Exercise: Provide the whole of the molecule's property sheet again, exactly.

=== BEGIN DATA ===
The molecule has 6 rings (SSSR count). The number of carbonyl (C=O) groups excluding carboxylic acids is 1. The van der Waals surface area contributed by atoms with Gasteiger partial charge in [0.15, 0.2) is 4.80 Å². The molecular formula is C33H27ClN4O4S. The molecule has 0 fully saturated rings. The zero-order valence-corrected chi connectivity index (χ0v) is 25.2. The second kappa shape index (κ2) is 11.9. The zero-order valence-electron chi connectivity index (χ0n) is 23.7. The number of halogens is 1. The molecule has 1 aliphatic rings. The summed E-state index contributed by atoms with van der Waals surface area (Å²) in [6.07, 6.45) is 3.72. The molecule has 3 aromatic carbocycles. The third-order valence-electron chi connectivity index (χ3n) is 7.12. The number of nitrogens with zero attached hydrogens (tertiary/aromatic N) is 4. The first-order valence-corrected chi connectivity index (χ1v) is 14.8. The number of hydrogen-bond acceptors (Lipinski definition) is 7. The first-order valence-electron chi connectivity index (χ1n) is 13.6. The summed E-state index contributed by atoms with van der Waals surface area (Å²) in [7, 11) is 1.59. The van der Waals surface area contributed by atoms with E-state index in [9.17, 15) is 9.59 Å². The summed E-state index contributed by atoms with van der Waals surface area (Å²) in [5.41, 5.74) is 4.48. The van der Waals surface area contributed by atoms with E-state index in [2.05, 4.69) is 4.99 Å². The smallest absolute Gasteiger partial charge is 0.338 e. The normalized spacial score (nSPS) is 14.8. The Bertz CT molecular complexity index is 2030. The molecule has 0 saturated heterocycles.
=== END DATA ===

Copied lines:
The molecule has 6 rings (SSSR count). The number of carbonyl (C=O) groups excluding carboxylic acids is 1. The van der Waals surface area contributed by atoms with Gasteiger partial charge in [0.15, 0.2) is 4.80 Å². The molecular formula is C33H27ClN4O4S. The molecule has 0 fully saturated rings. The zero-order valence-corrected chi connectivity index (χ0v) is 25.2. The second kappa shape index (κ2) is 11.9. The zero-order valence-electron chi connectivity index (χ0n) is 23.7. The number of halogens is 1. The molecule has 1 aliphatic rings. The summed E-state index contributed by atoms with van der Waals surface area (Å²) in [6.07, 6.45) is 3.72. The molecule has 3 aromatic carbocycles. The third-order valence-electron chi connectivity index (χ3n) is 7.12. The number of nitrogens with zero attached hydrogens (tertiary/aromatic N) is 4. The first-order valence-corrected chi connectivity index (χ1v) is 14.8. The number of hydrogen-bond acceptors (Lipinski definition) is 7. The first-order valence-electron chi connectivity index (χ1n) is 13.6. The summed E-state index contributed by atoms with van der Waals surface area (Å²) in [7, 11) is 1.59. The van der Waals surface area contributed by atoms with E-state index in [9.17, 15) is 9.59 Å². The summed E-state index contributed by atoms with van der Waals surface area (Å²) in [5.41, 5.74) is 4.48. The van der Waals surface area contributed by atoms with E-state index in [2.05, 4.69) is 4.99 Å². The smallest absolute Gasteiger partial charge is 0.338 e. The normalized spacial score (nSPS) is 14.8. The Bertz CT molecular complexity index is 2030. The molecule has 0 saturated heterocycles.